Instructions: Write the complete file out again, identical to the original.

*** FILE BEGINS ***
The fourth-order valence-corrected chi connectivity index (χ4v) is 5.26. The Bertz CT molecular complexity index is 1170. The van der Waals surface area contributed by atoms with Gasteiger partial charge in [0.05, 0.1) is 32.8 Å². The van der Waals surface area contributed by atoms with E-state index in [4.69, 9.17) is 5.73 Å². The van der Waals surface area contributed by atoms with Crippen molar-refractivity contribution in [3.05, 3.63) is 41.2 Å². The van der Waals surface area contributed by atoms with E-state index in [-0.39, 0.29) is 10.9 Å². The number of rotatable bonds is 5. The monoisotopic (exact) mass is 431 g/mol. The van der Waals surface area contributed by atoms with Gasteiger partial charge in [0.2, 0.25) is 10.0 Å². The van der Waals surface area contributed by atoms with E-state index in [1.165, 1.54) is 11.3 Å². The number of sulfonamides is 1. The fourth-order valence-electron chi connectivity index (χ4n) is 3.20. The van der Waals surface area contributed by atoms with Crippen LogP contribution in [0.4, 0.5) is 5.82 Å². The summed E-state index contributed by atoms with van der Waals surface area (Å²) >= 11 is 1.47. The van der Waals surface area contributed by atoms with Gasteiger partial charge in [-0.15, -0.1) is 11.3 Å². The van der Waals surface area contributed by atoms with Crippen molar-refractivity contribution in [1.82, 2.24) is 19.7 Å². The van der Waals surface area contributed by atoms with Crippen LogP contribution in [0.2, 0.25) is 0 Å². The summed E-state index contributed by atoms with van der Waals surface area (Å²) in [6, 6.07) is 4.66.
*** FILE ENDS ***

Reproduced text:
The fourth-order valence-corrected chi connectivity index (χ4v) is 5.26. The Bertz CT molecular complexity index is 1170. The van der Waals surface area contributed by atoms with Gasteiger partial charge in [0.05, 0.1) is 32.8 Å². The van der Waals surface area contributed by atoms with E-state index in [4.69, 9.17) is 5.73 Å². The van der Waals surface area contributed by atoms with Crippen molar-refractivity contribution in [3.05, 3.63) is 41.2 Å². The van der Waals surface area contributed by atoms with E-state index in [-0.39, 0.29) is 10.9 Å². The number of rotatable bonds is 5. The monoisotopic (exact) mass is 431 g/mol. The van der Waals surface area contributed by atoms with Gasteiger partial charge in [0.2, 0.25) is 10.0 Å². The van der Waals surface area contributed by atoms with E-state index in [1.165, 1.54) is 11.3 Å². The number of sulfonamides is 1. The fourth-order valence-electron chi connectivity index (χ4n) is 3.20. The van der Waals surface area contributed by atoms with Crippen LogP contribution in [0.4, 0.5) is 5.82 Å². The summed E-state index contributed by atoms with van der Waals surface area (Å²) >= 11 is 1.47. The van der Waals surface area contributed by atoms with Gasteiger partial charge in [-0.15, -0.1) is 11.3 Å². The van der Waals surface area contributed by atoms with Crippen molar-refractivity contribution in [1.82, 2.24) is 19.7 Å². The van der Waals surface area contributed by atoms with Crippen LogP contribution in [0.2, 0.25) is 0 Å². The summed E-state index contributed by atoms with van der Waals surface area (Å²) in [6, 6.07) is 4.66.